How Animals See The World | 360°

How do you see it from the point of view of animals? Everyone's eyes and vision is very different from what we are used to. This is how dogs, fish, birds and others see the world.

We human beings are very visual animals. That means that a large part of our attention span is based on sight. What we see completely conditions what we live. In fact, we have a great visual capacity, which justifies this fact. But what about the rest of the animals? Of course we are not the best viewers of the animal kingdom. Neither are the worst. Some simply see the world in a completely different way. We will answer the question, how do animals see and why?

Although it is commonly thought that dogs do not see colors, the latest evidence shows that this is false. Dogs, most likely distinguish blue and red colors. Also the yellows and browns. But they confuse greens and carmines since their vision is mainly dichromatic. Or so we think. Another interesting aspect due to the anatomy of your eye is different from what we see in humans. This influences the visual field, depth perception, visual acuity or movement perception. For example, dogs need to blink less times than humans due to a thicker “tear gel.” Not to mention the Tapetum lucidum, a special layer that increases the ability to see in the dark. Probably, the perception of depth is compensated by the brain, as are the colors, to some extent, so that their vision is perhaps not so different from what we know.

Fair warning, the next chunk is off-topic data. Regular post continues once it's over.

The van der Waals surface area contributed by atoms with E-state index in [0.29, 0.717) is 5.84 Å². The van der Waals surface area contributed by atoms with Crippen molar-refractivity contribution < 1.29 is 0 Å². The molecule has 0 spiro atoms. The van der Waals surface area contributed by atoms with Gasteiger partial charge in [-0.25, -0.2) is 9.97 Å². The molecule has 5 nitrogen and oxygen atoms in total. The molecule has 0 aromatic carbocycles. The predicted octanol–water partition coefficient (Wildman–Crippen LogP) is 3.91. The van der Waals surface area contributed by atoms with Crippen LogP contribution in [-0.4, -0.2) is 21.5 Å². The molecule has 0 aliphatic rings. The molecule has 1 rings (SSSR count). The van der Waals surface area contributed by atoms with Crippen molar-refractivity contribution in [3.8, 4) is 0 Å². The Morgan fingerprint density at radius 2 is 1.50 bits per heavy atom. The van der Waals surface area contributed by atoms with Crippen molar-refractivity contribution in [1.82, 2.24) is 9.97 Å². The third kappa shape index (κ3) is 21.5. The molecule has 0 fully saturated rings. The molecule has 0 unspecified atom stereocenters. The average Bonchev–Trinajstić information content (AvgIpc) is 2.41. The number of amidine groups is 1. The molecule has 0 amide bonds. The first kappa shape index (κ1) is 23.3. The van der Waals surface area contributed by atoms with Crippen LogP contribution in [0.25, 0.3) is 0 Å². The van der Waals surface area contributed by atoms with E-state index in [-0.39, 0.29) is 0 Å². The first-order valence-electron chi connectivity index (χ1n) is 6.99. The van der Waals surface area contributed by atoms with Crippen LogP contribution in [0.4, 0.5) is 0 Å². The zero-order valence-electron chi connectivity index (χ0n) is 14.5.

As with dogs, cats are also able to distinguish certain colors. In general, his vision is very similar to that of dogs. For example, their visual acuity is much lower than that of humans. These animals distinguish at six meters what we at twenty-five. But they look much better in the dark thanks to that reflective layer that compensates for the lack of light. Cats also have a vertical pupil that allows them to regulate the entry of light even better. In order to keep their eyes always in shape, as night hunters they are, cats have a nictitating membrane that protects the eye from foreign bodies.

Well, the first thing is to know that not all birds look the same. There is a very wide range of visual ability. In general all birds look pretty good. Quite better than humans, in fact. The vision is one of its most important capacities because it depends on lots of vital aspects in their day to day, including hunting or seeking refuge. Therefore, they are able to “zoom” and focus objects unthinkably for any primate, focusing on specific points at will. But even more impressive, probably, is another characteristic question of birds: they are able to see ultraviolet light. This we have verified with various experiments. Although we do not know how this will be represented in your brain, the truth is that birds can see colors that we do not even imagine.

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